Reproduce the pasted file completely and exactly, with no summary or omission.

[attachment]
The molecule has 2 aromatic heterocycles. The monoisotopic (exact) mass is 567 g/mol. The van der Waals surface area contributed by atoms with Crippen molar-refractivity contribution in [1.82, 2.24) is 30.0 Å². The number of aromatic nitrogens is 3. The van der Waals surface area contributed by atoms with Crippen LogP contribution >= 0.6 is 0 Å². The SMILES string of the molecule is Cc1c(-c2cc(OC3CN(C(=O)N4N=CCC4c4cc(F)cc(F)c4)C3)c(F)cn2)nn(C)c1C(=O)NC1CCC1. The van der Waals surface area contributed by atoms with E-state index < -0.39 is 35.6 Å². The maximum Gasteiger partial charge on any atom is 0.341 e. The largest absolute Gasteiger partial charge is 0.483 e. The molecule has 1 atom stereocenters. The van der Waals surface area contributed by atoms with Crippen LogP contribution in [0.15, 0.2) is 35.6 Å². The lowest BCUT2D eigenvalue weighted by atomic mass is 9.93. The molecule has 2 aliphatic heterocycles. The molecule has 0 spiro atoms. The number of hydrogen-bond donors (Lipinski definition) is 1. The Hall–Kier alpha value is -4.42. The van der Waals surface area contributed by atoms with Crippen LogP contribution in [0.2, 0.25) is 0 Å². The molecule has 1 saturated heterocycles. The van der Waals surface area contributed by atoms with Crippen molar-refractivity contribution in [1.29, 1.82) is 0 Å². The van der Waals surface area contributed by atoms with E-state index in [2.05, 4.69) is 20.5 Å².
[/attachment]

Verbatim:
The molecule has 2 aromatic heterocycles. The monoisotopic (exact) mass is 567 g/mol. The van der Waals surface area contributed by atoms with Crippen molar-refractivity contribution in [1.82, 2.24) is 30.0 Å². The number of aromatic nitrogens is 3. The van der Waals surface area contributed by atoms with Crippen LogP contribution >= 0.6 is 0 Å². The SMILES string of the molecule is Cc1c(-c2cc(OC3CN(C(=O)N4N=CCC4c4cc(F)cc(F)c4)C3)c(F)cn2)nn(C)c1C(=O)NC1CCC1. The van der Waals surface area contributed by atoms with E-state index < -0.39 is 35.6 Å². The maximum Gasteiger partial charge on any atom is 0.341 e. The largest absolute Gasteiger partial charge is 0.483 e. The molecule has 1 atom stereocenters. The van der Waals surface area contributed by atoms with Crippen LogP contribution in [0.15, 0.2) is 35.6 Å². The lowest BCUT2D eigenvalue weighted by atomic mass is 9.93. The molecule has 2 aliphatic heterocycles. The molecule has 0 spiro atoms. The number of hydrogen-bond donors (Lipinski definition) is 1. The Hall–Kier alpha value is -4.42. The van der Waals surface area contributed by atoms with Crippen LogP contribution in [0.2, 0.25) is 0 Å². The molecule has 1 saturated heterocycles. The van der Waals surface area contributed by atoms with Crippen molar-refractivity contribution in [1.29, 1.82) is 0 Å². The van der Waals surface area contributed by atoms with E-state index in [2.05, 4.69) is 20.5 Å².